The second lesson--satellites alone don't provide answers, you need experts on the ground to tell them where to look, to analyze the images, and to get information quickly to the people who need it. To give you an example from Desert Storm; after Iraq invaded Kuwait, our analysts anticipated that Saddam might release stored oil into the gulf. Early on 24 January, shortly after the war began, satellites sent images of a massive oil slick forming around Kuwait's offshore oil loading facilities. Analysts were well prepared. They had studied the Kuwaiti oil facilities and knew how the oil flowed through manifold valves to the offshore terminal. They provided the military with the precise location of the manifold and an image of the target. On 26 January laser-guided bombs struck the manifolds, greatly reducing the flow of oil. It was a success that involved people from across the Intelligence Community working in cooperation with the military. The Pentagon later released the footage of the bombing tha t we all saw on TV news.
The third lesson from the CORONA system--it is cheaper to counter a known threat than an imagined threat. Just as military planners in 1960 needed to know Soviet missile capabilities to make prudent decisions, today's planners need to know which countries are developing weapons of mass destruction, how long it will be until such weapons are operational, and what systems these countries have for delivering weapons.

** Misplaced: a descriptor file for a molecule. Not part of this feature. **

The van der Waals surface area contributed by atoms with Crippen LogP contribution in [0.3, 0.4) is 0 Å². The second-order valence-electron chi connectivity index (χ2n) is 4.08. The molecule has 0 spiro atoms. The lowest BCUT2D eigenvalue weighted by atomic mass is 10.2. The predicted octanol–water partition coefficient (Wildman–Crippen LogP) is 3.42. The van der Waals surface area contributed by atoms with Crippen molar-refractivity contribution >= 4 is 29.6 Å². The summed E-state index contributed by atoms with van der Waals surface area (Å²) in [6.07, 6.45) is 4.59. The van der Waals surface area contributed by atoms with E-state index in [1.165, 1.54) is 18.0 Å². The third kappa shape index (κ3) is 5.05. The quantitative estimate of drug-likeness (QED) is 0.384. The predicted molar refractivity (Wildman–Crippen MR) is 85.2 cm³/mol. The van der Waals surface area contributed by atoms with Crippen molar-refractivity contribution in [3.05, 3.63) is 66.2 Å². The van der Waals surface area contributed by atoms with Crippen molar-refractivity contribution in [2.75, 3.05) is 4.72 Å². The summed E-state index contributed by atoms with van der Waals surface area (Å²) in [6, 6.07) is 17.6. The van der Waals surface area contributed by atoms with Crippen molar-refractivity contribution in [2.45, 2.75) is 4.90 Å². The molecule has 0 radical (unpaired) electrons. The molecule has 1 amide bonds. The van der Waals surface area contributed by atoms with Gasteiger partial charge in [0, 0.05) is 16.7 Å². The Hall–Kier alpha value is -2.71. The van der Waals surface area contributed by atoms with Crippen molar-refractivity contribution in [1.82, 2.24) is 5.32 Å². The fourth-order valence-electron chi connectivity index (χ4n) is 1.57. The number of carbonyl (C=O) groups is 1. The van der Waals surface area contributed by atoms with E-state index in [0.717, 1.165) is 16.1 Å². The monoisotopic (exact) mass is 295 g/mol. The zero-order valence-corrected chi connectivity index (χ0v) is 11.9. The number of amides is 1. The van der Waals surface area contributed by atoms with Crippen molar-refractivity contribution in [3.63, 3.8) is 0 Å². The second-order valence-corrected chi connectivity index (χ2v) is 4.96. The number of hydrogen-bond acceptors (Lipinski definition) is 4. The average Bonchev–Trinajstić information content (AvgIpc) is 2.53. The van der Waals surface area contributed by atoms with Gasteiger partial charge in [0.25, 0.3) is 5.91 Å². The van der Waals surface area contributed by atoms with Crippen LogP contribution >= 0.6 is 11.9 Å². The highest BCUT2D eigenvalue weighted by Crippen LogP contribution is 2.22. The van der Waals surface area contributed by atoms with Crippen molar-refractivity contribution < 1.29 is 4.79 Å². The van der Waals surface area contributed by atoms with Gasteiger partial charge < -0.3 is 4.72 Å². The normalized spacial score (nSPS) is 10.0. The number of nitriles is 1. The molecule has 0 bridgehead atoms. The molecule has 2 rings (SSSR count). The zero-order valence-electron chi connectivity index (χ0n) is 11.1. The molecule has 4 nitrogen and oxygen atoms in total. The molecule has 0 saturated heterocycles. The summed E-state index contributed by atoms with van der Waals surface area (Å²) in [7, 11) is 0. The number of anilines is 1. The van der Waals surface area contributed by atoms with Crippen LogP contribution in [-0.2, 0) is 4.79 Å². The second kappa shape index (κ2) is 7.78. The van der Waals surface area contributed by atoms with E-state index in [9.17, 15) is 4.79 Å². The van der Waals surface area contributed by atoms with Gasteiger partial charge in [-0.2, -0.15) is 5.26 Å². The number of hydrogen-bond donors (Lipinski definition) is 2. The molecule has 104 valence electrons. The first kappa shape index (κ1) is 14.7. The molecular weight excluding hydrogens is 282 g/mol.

The fourth lesson--secrecy for current collection systems is critical. The more the adversary knows about the collection system, the faster and cheaper he can develop measures to counter it. That principle applied in the era of Nikita Khrushchev and it applies in the era of Saddam Hussein. We must constantly weigh national security interests against a real need for greater openness.
The final lesson from the CORONA program is that these intelligence systems are valuable assets that belong to the American people. We should declassify them when their secrets are no longer critical to national security. Film from these early broad-area-search systems still contains a wealth of information.